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“…the diagnostics companies recognise the pharma companies as being important partners for the future development of their market.”

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RA: And how can big pharma manage the diagnostic requirements needed for personalised medicine?

BH: There’s no doubt it is complicated to simultaneously discover and develop both the drug and the companion diagnostic. There’s a complicated mutually dependent relationship in the development programmes. As an industry we’re learning about this and we’re evolving our operating models to be able to develop the two simultaneously. I think it will create organisations which are much more sophisticated in the way they think about both drug discovery and diagnostics discovery.

There are slightly different strategies being adopted by different pharma companies. At one extreme you have Roche Genentech who have their own diagnostics division, which certainly provides a lot of companion diagnostic support for their pharmaceutical products.

We in AstraZeneca have a slightly different, but well developed, strategy where we have formed strategic partnerships with significant global diagnostics companies.

Other companies have a less formal approach. We find increasingly that the diagnostics companies recognise the pharma companies as being important partners for the future development of their market.

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“What we’re trying to do is to make sure our drugs are used in those patients who will gain benefit…”

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RA: What impact do you think personalised medicine will have on the patient in the future?

BH: The patient is the reason that we follow personalised healthcare strategies. What we’re trying to do is to make sure our drugs are used in those patients who will gain benefit, and that the drugs are avoided in patients who won’t gain benefit, or who might be put at risk of side effects. That’s the whole purpose of the personalised healthcare evolution in the way that we discover and develop medicines.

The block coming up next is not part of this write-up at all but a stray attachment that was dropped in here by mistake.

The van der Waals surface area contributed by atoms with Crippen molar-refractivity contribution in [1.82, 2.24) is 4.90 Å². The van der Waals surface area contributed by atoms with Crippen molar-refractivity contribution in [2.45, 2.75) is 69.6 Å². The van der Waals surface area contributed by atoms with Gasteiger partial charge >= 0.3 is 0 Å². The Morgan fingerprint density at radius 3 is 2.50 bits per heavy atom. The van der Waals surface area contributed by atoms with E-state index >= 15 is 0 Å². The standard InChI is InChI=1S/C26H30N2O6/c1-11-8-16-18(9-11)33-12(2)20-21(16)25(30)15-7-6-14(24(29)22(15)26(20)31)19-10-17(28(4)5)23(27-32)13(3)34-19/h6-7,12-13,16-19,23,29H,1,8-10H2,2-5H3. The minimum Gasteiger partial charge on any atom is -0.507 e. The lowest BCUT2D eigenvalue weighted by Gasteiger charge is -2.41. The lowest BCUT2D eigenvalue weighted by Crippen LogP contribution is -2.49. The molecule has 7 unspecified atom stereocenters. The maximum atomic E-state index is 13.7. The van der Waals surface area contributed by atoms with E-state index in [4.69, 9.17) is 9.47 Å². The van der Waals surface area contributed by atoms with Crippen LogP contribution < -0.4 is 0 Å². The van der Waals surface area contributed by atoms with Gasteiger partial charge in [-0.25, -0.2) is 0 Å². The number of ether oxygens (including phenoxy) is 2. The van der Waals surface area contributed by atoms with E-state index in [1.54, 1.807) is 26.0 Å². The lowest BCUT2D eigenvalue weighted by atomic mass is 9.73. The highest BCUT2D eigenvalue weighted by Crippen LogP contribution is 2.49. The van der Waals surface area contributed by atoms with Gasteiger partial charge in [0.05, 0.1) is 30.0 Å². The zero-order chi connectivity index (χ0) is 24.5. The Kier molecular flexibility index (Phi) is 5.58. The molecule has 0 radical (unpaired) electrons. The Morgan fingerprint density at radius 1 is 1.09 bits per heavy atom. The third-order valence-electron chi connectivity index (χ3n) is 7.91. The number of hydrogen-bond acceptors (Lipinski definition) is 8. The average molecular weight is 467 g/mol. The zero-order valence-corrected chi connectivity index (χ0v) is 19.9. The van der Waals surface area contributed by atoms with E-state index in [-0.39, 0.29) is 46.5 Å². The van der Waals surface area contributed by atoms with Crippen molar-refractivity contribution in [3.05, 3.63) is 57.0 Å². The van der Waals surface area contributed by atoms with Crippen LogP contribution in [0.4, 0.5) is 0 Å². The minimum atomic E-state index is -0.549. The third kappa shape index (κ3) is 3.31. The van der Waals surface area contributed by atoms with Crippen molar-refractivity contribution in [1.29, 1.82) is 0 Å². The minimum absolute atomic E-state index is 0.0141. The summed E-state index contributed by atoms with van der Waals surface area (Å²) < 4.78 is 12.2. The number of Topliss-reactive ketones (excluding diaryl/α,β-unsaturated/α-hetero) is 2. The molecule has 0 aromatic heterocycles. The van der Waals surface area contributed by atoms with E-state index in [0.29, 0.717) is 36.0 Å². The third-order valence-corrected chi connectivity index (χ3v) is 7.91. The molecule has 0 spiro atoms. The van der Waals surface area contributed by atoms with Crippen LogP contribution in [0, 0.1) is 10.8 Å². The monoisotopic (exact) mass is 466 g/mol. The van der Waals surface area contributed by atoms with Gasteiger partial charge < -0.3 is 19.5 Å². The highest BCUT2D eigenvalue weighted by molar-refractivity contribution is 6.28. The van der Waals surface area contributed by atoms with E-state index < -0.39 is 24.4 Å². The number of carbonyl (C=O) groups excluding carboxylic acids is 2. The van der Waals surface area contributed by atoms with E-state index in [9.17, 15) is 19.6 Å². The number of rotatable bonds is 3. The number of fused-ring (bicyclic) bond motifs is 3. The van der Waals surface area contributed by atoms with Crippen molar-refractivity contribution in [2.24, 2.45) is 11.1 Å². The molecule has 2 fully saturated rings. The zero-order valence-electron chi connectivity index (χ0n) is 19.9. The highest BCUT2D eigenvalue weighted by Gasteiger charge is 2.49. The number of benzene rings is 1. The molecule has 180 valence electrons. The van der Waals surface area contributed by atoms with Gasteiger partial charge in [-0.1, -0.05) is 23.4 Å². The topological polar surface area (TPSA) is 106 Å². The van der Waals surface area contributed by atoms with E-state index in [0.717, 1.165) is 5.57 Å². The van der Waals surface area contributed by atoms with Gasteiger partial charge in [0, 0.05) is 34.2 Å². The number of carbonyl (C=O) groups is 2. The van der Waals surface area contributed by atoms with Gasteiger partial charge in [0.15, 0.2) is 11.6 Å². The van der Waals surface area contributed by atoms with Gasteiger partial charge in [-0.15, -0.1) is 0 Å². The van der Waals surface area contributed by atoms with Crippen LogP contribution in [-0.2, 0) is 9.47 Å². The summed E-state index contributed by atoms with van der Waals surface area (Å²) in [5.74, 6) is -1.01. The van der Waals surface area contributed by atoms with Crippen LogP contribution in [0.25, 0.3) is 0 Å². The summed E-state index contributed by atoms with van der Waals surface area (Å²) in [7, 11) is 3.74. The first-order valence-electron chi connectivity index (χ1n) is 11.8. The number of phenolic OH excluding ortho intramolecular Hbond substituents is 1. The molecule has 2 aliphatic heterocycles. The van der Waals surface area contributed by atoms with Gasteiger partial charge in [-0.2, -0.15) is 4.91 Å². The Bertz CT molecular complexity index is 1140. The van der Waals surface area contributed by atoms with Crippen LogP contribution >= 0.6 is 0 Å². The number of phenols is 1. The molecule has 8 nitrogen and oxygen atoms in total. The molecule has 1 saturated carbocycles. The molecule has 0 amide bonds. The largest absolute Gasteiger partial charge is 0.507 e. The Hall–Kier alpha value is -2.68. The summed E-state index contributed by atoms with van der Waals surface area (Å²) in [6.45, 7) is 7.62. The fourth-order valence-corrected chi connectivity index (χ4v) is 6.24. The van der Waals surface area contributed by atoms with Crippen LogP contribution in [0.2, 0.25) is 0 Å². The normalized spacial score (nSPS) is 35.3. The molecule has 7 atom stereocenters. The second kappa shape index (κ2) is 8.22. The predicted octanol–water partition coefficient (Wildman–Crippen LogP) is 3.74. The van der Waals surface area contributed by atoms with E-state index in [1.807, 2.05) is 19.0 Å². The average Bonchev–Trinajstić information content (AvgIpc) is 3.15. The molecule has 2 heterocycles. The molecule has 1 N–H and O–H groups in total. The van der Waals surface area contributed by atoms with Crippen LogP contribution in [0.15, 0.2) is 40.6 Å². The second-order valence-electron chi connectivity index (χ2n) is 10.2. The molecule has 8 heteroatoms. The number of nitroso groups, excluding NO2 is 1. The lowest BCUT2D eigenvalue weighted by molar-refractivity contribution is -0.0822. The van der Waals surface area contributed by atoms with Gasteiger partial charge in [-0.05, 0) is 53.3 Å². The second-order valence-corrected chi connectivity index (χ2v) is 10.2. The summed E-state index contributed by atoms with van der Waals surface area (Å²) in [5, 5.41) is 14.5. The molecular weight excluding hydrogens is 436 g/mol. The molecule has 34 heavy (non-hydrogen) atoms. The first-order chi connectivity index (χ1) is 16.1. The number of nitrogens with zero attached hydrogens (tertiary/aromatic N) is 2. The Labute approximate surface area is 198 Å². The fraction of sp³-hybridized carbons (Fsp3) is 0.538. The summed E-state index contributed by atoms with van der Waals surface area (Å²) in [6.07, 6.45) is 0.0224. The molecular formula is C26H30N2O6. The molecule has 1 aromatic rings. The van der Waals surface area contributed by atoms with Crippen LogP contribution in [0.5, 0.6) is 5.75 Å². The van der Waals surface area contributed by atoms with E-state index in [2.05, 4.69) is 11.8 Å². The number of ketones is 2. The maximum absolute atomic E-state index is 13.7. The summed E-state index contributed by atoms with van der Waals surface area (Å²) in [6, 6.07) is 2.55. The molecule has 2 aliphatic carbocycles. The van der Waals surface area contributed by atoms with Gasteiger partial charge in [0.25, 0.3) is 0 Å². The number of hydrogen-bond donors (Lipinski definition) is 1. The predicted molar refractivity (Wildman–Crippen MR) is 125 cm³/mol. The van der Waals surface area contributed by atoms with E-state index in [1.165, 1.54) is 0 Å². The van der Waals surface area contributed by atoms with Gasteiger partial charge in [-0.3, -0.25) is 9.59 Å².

I am passionate about this, because I think it will be the future of the way that medicines are provided to the patient, that there will be increasing differentiation of their diseases by a much better understanding of the pathophysiology of their diseases.

It can be quite different molecular abnormalities that generate apparently similar symptoms and signs. But by developing our understanding of the pathophysiology of the disease, and recognising how certain medicines will work in certain kinds of patients but not in others we will be able to revolutionise the way that we bring benefit to our patients.

There are a large number of studies that have been looking at how many patients actually respond well to the drugs that they’re taking. In many conditions it’s as few as a half, sometimes fewer than a half get a good response to their therapy. And so the patients are put through a cycle of trying one medicine, when that fails they try another one, when that fails they try another one. We’re going to move to a world where they will get the right drug from the very beginning of the treatment of their condition, and you will see a big improvement in the medical care that we provide through medicines.

RA: Doctor Holland thank you very much for your time.

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About the interviewee:

In July 2010, Bob Holland was appointed Head of Personalised Healthcare and Biomarkers after, most recently, heading the Neuroscience Therapy Area at AstraZeneca.

Bob graduated BM BCh, MA, DPhil from Trinity College, Oxford completing his medical training at The John Radcliffe Medical School. After medical practice in hospitals in the UK he joined the Pharmaceuticals Industry in 1985. During 27 years as a clinician-scientist in the industry, Bob has led clinical programmes across a wide range of therapeutic areas and across all phases of clinical research. For six years he was responsible for the clinical exploration of every new chemical entity produced by AstraZeneca and chaired the committee that decided whether a drug could be taken into man. In 2005, Bob was appointed Vice President and Head of the Neurosciences Therapeutic Area – leading the cross-functional efforts to discover, develop and commercialise medicines for psychiatric, neurological and pain disorders. Throughout his career, Bob has remained passionate about the use of biomarkers to select the right patients for treatment and to measure drug effects.

What impact will personalised medicine have on the patient in the future?